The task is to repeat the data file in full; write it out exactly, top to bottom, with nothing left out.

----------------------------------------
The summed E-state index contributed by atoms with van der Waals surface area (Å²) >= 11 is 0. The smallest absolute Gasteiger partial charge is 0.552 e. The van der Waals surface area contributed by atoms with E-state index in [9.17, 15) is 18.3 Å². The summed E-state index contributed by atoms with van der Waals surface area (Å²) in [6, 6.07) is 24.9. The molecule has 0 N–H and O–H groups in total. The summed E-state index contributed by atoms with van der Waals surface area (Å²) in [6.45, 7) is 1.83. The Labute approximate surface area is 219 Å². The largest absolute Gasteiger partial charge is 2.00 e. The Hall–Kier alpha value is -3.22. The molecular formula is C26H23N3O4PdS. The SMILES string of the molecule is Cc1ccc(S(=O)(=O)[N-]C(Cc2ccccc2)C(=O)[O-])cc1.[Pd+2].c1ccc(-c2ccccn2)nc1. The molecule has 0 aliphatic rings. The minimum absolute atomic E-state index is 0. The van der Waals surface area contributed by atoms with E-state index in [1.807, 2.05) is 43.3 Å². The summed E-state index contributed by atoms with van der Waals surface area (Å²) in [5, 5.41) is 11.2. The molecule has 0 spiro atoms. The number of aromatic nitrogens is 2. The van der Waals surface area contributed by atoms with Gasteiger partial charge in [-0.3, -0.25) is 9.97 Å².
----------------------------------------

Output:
The summed E-state index contributed by atoms with van der Waals surface area (Å²) >= 11 is 0. The smallest absolute Gasteiger partial charge is 0.552 e. The van der Waals surface area contributed by atoms with E-state index in [9.17, 15) is 18.3 Å². The summed E-state index contributed by atoms with van der Waals surface area (Å²) in [6, 6.07) is 24.9. The molecule has 0 N–H and O–H groups in total. The summed E-state index contributed by atoms with van der Waals surface area (Å²) in [6.45, 7) is 1.83. The Labute approximate surface area is 219 Å². The largest absolute Gasteiger partial charge is 2.00 e. The Hall–Kier alpha value is -3.22. The molecular formula is C26H23N3O4PdS. The SMILES string of the molecule is Cc1ccc(S(=O)(=O)[N-]C(Cc2ccccc2)C(=O)[O-])cc1.[Pd+2].c1ccc(-c2ccccn2)nc1. The molecule has 0 aliphatic rings. The minimum absolute atomic E-state index is 0. The van der Waals surface area contributed by atoms with E-state index in [1.807, 2.05) is 43.3 Å². The summed E-state index contributed by atoms with van der Waals surface area (Å²) in [5, 5.41) is 11.2. The molecule has 0 spiro atoms. The number of aromatic nitrogens is 2. The van der Waals surface area contributed by atoms with Gasteiger partial charge in [-0.3, -0.25) is 9.97 Å².